The Opera That Cried Wolf!

In what is turning into a regular guest slot we have a third blog installment by our friend Viswa Subbaraman, Artistic Director of the Skylight Music Theater in Milwaukee. Enjoy!.


Opera and orchestras are in crisis! The sky is falling! The world is ending! Well… sort of. I, like many of my peers running and working in arts organizations, am tired. It’s been a rough few years. We were the first to feel the hit during the Great Recession as people cut any unnecessary expenditure, and we’re the last to recover from the Great Recession as it takes time for donors to feel secure about the future and open up their pocket books. It’s a crisis, right? I don’t know. I think it’s more an opportunity. I keep looking at San Diego Opera with fascination – both jealously because in the past 10 years I’ve worked in opera, I would have given quite a lot to have those resources at my finger tips; and in horror that a group of supporters could simply decide that their community did not need opera any more.

Since my first blog on SDO, I’ve been asked by friends what I would do to fix it. It’s easy to talk about fighting for an art form or to criticize what I think is myopic thinking, but it’s a whole other challenge to figure out how to be part of the solution, so here goes:

I think SDO has an incredible opportunity since it looks as though some angels are coming out of the woodwork and the community has been fighting to save the company. It’s an opportunity to redefine how we think about delivering this old and venerable art. It’s an opportunity to go back to the reason opera was created in the first place – hint: I don’t think Monteverdi was worried about delivering traditional “grand opera” to his audience. In fact, I think he described Orfeo as a sung play. He created theater that blended music, acting, and art. I’d go back to that definition of opera.

I’d then take that definition of opera and look at the San Diego community. I think we in the arts forget that we are really a community service organization. We are delivering a service to the community and asking the community to provide millions of dollars to support our service delivery. (This goes back to why we’re non-profits – that whole generation of positive externalities in the community, etc..) The board doesn’t own the company. The artistic director doesn’t own the company. We are caretakers and stewards of these companies for the communities they serve. I’m not saying that our job is to simply give the community shows by request. We’re trained artists and artistic directors for a reason. Much like chefs in a restaurant, we bring an expertise to the table when we program a season, but more on that view of programming in a future blog.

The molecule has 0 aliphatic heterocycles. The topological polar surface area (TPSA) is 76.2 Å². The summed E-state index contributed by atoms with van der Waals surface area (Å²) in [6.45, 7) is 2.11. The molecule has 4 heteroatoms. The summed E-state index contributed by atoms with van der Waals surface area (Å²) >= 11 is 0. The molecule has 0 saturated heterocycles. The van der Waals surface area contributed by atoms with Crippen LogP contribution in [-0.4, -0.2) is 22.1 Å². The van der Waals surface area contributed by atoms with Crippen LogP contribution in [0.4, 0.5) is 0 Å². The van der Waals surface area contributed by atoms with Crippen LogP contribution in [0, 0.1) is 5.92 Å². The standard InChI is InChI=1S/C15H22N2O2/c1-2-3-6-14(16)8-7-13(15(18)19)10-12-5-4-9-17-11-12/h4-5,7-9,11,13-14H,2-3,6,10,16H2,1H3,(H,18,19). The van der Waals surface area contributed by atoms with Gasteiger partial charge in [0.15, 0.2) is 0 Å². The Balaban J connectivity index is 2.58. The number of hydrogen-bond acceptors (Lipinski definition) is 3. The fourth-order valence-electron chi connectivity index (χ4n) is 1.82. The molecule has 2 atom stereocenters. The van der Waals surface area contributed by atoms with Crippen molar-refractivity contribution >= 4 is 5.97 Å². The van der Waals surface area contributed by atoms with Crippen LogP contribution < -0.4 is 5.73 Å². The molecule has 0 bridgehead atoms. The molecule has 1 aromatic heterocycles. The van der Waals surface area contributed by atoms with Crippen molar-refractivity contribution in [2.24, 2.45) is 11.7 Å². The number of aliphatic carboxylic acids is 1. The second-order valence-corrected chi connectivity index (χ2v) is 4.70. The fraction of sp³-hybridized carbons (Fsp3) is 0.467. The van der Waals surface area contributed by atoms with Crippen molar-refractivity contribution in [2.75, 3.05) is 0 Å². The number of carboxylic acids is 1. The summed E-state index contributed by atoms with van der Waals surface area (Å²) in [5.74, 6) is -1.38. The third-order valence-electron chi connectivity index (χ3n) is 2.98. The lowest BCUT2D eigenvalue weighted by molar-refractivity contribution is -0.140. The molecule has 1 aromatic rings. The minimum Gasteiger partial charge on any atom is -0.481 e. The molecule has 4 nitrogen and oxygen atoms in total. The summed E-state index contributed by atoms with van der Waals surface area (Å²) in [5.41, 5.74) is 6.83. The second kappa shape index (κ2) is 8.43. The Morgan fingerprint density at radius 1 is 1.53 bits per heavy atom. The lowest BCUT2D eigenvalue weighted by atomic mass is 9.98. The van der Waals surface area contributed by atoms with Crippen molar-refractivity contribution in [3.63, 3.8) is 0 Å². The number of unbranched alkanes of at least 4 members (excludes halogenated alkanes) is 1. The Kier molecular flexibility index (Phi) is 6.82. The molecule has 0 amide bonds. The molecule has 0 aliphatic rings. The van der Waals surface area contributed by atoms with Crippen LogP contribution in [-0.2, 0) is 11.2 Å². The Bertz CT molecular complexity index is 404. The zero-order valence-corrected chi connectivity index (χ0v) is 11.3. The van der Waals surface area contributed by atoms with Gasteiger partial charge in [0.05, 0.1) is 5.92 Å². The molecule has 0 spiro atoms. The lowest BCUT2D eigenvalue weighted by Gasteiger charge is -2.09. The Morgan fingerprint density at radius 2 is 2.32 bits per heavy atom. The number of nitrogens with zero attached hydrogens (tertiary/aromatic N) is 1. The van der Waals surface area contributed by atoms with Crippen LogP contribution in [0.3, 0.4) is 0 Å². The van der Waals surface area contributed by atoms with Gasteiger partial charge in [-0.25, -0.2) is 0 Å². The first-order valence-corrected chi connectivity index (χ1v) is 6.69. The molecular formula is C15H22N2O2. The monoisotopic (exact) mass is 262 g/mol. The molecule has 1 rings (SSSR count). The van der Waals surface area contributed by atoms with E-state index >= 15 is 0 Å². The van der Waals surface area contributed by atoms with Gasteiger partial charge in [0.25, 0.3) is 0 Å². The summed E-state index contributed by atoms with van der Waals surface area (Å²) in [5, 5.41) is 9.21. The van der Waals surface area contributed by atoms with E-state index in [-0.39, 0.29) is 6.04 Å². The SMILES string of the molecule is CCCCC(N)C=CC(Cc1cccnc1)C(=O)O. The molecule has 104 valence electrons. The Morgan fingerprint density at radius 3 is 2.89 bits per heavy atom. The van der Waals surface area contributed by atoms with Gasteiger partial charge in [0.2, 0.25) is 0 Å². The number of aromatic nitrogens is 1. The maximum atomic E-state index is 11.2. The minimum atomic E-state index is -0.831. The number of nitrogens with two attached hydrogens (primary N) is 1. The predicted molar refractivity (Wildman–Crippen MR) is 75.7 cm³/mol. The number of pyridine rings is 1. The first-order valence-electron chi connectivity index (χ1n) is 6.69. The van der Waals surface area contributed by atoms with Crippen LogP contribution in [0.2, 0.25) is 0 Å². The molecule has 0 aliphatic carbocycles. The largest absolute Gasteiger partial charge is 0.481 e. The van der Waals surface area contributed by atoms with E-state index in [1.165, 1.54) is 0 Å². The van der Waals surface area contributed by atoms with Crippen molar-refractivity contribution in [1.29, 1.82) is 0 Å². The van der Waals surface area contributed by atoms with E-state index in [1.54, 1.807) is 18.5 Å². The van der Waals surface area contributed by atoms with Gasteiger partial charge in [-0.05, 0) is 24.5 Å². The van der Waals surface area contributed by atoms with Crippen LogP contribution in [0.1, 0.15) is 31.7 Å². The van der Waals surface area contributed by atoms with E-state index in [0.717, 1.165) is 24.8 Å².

So back to the community: One of my goals with Opera Vista was and with the Skylight is to figure out how my organizations fit the community’s needs. In Houston where the community was well served in traditional and grand opera by HGO and Opera in the Heights, we started Opera Vista to be their wicked little brother. It was a company that produced operas in dance clubs, outdoors, and in a proscenium theater, etc.. We were irreverent and educational for those younger generations of opera go-er who were intimidated by the thought of getting dressed up and going to HGO. We were also cheaper. We went where the other companies weren’t. (Though HGO has since filled the gap we left when I left OV). In Milwaukee, the Skylight is positioned between the Milwaukee Rep that does some musical theater, the Broadway touring companies that come through, and the Florentine Opera that does traditional grand opera. The mission of the Skylight is to do all forms of musical theater – from opera to operetta to musical theater – all under one roof. My goal has been to develop seasons that appeal to a variety of the public while also focusing each season on one shared aspect of our human condition. This current season focuses on Revolution and Freedom while next season will talk about Fairy Tales. We’re incorporating partnerships with other organizations, a discussion series, and an opera education program in a local bar. We’re trying to serve the community in a way that the others don’t. No company can be all things for all people, but my hope is that by being able to diversify our programming – how often can you see a Bollywood Fidelio and Hair in the same season – we can diversify the audience we serve in our community. 

San Diego Opera has a huge opportunity to redefine how they serve the various segments of their community. San Diego has a large Hispanic/Latino population. I know a great Mariachi opera that HGO would probably love to lend you. San Diego has a huge Asian population – how about checking out the music and operas of Huang Ruo? (I also have a great Bollywood Fidelio I’d be happy to send your way). Check out the work that Darren K. Woods is doing with David Little and a whole group of composers in Fort Worth. Target some of those smaller productions in neighborhood venues. Opera Vista has a great Daron Hagen opera that you can do in a club. While some may consider it watering down the beer, you’re actually creating a wonderfully diverse menu. Oh, and don’t throw the grand opera out with the bath water. HGO just sold out their fascinating Rheingold. There isn’t a ticket to be had! For a visionary production of grand opera! It can be done. We’re all tired. I know it. Not every single “outside the box” project will play, but I think it’s more fun to go back to that Monteverdi idea of theater with singing. At least we can have fun while we figure out the new business model for our art.

Viswa Subbaraman

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